To effectively defend and attack, you must have sharp reflexes (quick reaction time). Reflexes may be developed through repetitious training. Through proper training, an action may become almost instinctive and happen without conscious thought. Reflexes depend on the nervous system of the body.
The nervous system detects a need to react and provides stimulus to the muscles.
These nerves involve the five senses: sight, touch, taste, hearing, and smell. They provide information to the brain so it knows what action is required. Sometimes the information is intercepted in the spine and sent directly to the muscles (instinctive action).
Some people also believe that there is exists a “Sixth Sense” that involves a heightened mental state but this is speculation. However, there are three more senses that some think should be added to the original five: balance, proprioception, and direction. Ways to use these senses in Taekwondo:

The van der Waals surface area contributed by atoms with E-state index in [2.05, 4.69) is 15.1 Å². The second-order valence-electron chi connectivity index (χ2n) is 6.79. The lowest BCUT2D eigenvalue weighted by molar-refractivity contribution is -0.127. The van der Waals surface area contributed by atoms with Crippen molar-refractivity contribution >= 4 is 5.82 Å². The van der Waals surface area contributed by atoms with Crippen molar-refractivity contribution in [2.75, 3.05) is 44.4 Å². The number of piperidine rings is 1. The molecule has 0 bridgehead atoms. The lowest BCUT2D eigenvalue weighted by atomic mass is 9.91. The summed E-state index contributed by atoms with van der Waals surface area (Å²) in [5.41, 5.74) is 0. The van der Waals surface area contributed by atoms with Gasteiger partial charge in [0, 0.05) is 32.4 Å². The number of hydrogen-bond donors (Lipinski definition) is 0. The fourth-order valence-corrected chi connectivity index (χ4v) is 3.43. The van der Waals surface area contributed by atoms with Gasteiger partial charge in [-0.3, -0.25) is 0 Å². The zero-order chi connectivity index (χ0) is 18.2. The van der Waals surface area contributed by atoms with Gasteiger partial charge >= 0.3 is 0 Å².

- Sight. Watch for movements of opponent to try to assess when and how he or she will move. Watch yourself for errors as you perform, especially while in front of a mirror. Sight affects our senses of balance and direction as well.
- Hearing. Hear movement of opponent’s feet shuffling or breath getting heavy when attack is imminent. Listen for the command to begin fighting if you react quicker than the opponent you may score.
- Touch. Useful when in close contact with opponent, particularly during wrestling or ground-fighting. Use touch to gage power of opponent's techniques.
- Smell. Use to detect odor of alcoholic beverage or other drugs.
- Taste. What is that liquid on my lip? Is it blood or sweat?
- Proprioception. Awareness of how much tension is in the muscles. Lets you sense the amount of force you are receiving or are applying.
- Balance. Used when stepping, shifting, or kicking.
- Direction. The sense of direction, in combination with several others of the abovementioned senses; it allows you to orient yourself.
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